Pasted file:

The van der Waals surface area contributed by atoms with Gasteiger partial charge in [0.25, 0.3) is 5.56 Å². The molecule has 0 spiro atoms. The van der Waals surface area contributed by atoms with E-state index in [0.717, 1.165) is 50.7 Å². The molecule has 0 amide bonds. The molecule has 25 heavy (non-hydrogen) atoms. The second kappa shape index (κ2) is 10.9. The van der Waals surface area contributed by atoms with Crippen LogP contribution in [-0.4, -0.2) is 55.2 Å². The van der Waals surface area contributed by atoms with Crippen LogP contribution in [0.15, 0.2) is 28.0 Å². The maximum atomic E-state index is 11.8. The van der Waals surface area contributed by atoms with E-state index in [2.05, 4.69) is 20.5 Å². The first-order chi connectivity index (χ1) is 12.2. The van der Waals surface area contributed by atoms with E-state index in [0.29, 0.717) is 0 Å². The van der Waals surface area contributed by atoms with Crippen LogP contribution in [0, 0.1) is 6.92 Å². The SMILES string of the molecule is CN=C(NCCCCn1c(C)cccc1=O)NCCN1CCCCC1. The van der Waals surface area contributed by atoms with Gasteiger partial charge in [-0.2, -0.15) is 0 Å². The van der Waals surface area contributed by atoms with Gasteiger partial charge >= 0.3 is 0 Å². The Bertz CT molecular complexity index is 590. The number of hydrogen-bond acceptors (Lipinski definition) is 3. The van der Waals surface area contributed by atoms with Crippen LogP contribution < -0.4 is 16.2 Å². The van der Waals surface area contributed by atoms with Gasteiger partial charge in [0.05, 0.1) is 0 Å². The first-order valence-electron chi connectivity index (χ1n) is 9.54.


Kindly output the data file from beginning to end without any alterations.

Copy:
The van der Waals surface area contributed by atoms with Gasteiger partial charge in [0.25, 0.3) is 5.56 Å². The molecule has 0 spiro atoms. The van der Waals surface area contributed by atoms with E-state index in [0.717, 1.165) is 50.7 Å². The molecule has 0 amide bonds. The molecule has 25 heavy (non-hydrogen) atoms. The second kappa shape index (κ2) is 10.9. The van der Waals surface area contributed by atoms with Crippen LogP contribution in [-0.4, -0.2) is 55.2 Å². The van der Waals surface area contributed by atoms with Crippen LogP contribution in [0.15, 0.2) is 28.0 Å². The maximum atomic E-state index is 11.8. The van der Waals surface area contributed by atoms with E-state index in [2.05, 4.69) is 20.5 Å². The first-order chi connectivity index (χ1) is 12.2. The van der Waals surface area contributed by atoms with E-state index in [0.29, 0.717) is 0 Å². The van der Waals surface area contributed by atoms with Crippen LogP contribution in [0, 0.1) is 6.92 Å². The SMILES string of the molecule is CN=C(NCCCCn1c(C)cccc1=O)NCCN1CCCCC1. The van der Waals surface area contributed by atoms with Gasteiger partial charge in [-0.2, -0.15) is 0 Å². The van der Waals surface area contributed by atoms with Gasteiger partial charge >= 0.3 is 0 Å². The Bertz CT molecular complexity index is 590. The number of hydrogen-bond acceptors (Lipinski definition) is 3. The van der Waals surface area contributed by atoms with Crippen LogP contribution < -0.4 is 16.2 Å². The van der Waals surface area contributed by atoms with Gasteiger partial charge in [0.05, 0.1) is 0 Å². The first-order valence-electron chi connectivity index (χ1n) is 9.54.